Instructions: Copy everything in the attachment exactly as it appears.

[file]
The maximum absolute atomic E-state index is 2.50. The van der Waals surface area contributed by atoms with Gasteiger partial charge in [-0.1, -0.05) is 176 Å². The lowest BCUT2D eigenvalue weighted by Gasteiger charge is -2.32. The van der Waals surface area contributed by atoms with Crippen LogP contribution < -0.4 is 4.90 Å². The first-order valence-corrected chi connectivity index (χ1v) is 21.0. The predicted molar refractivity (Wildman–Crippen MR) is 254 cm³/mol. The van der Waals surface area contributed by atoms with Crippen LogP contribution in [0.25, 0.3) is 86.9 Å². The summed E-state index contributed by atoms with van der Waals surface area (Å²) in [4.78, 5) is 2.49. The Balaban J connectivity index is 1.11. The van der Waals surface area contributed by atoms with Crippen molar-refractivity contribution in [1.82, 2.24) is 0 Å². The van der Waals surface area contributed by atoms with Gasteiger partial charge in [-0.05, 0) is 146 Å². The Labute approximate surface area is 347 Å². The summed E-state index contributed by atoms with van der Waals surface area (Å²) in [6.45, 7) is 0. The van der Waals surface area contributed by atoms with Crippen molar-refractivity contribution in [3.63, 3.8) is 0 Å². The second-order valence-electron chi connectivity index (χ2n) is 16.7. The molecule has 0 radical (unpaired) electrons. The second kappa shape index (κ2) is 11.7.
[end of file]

The maximum absolute atomic E-state index is 2.50. The van der Waals surface area contributed by atoms with Gasteiger partial charge in [-0.1, -0.05) is 176 Å². The lowest BCUT2D eigenvalue weighted by Gasteiger charge is -2.32. The van der Waals surface area contributed by atoms with Crippen LogP contribution < -0.4 is 4.90 Å². The first-order valence-corrected chi connectivity index (χ1v) is 21.0. The predicted molar refractivity (Wildman–Crippen MR) is 254 cm³/mol. The van der Waals surface area contributed by atoms with Crippen LogP contribution in [0.25, 0.3) is 86.9 Å². The summed E-state index contributed by atoms with van der Waals surface area (Å²) in [4.78, 5) is 2.49. The Balaban J connectivity index is 1.11. The van der Waals surface area contributed by atoms with Crippen molar-refractivity contribution in [1.82, 2.24) is 0 Å². The van der Waals surface area contributed by atoms with Gasteiger partial charge in [-0.05, 0) is 146 Å². The Labute approximate surface area is 347 Å². The summed E-state index contributed by atoms with van der Waals surface area (Å²) in [6.45, 7) is 0. The van der Waals surface area contributed by atoms with Crippen molar-refractivity contribution in [3.63, 3.8) is 0 Å². The second-order valence-electron chi connectivity index (χ2n) is 16.7. The molecule has 0 radical (unpaired) electrons. The second kappa shape index (κ2) is 11.7.